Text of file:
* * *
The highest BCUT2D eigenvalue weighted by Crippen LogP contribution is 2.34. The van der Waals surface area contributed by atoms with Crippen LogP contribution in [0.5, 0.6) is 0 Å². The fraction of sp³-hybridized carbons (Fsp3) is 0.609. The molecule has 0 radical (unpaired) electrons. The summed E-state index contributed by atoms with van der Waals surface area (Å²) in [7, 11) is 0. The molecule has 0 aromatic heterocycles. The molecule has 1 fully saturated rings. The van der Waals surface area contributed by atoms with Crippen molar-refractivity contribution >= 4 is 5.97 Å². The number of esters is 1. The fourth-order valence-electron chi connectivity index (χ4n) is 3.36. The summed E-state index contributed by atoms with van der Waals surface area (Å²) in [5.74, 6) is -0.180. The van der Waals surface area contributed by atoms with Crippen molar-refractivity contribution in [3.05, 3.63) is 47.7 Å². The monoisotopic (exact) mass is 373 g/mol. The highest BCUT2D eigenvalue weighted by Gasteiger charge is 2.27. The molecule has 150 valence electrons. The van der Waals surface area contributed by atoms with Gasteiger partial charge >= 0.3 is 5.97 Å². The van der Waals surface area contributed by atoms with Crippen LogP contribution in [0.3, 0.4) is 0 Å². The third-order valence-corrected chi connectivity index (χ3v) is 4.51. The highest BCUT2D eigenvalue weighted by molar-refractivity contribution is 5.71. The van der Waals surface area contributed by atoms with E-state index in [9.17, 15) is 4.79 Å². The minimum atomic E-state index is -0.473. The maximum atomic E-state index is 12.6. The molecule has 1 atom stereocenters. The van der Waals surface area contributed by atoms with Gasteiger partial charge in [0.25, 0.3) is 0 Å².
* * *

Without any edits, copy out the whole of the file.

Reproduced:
The highest BCUT2D eigenvalue weighted by Crippen LogP contribution is 2.34. The van der Waals surface area contributed by atoms with Crippen LogP contribution in [0.5, 0.6) is 0 Å². The fraction of sp³-hybridized carbons (Fsp3) is 0.609. The molecule has 0 radical (unpaired) electrons. The summed E-state index contributed by atoms with van der Waals surface area (Å²) in [7, 11) is 0. The molecule has 0 aromatic heterocycles. The molecule has 1 fully saturated rings. The van der Waals surface area contributed by atoms with Crippen molar-refractivity contribution >= 4 is 5.97 Å². The number of esters is 1. The fourth-order valence-electron chi connectivity index (χ4n) is 3.36. The summed E-state index contributed by atoms with van der Waals surface area (Å²) in [5.74, 6) is -0.180. The van der Waals surface area contributed by atoms with Crippen molar-refractivity contribution in [3.05, 3.63) is 47.7 Å². The monoisotopic (exact) mass is 373 g/mol. The highest BCUT2D eigenvalue weighted by Gasteiger charge is 2.27. The molecule has 150 valence electrons. The van der Waals surface area contributed by atoms with Gasteiger partial charge >= 0.3 is 5.97 Å². The van der Waals surface area contributed by atoms with Crippen LogP contribution in [0.3, 0.4) is 0 Å². The third-order valence-corrected chi connectivity index (χ3v) is 4.51. The highest BCUT2D eigenvalue weighted by molar-refractivity contribution is 5.71. The van der Waals surface area contributed by atoms with E-state index in [9.17, 15) is 4.79 Å². The minimum atomic E-state index is -0.473. The maximum atomic E-state index is 12.6. The molecule has 1 atom stereocenters. The van der Waals surface area contributed by atoms with Gasteiger partial charge in [0.25, 0.3) is 0 Å².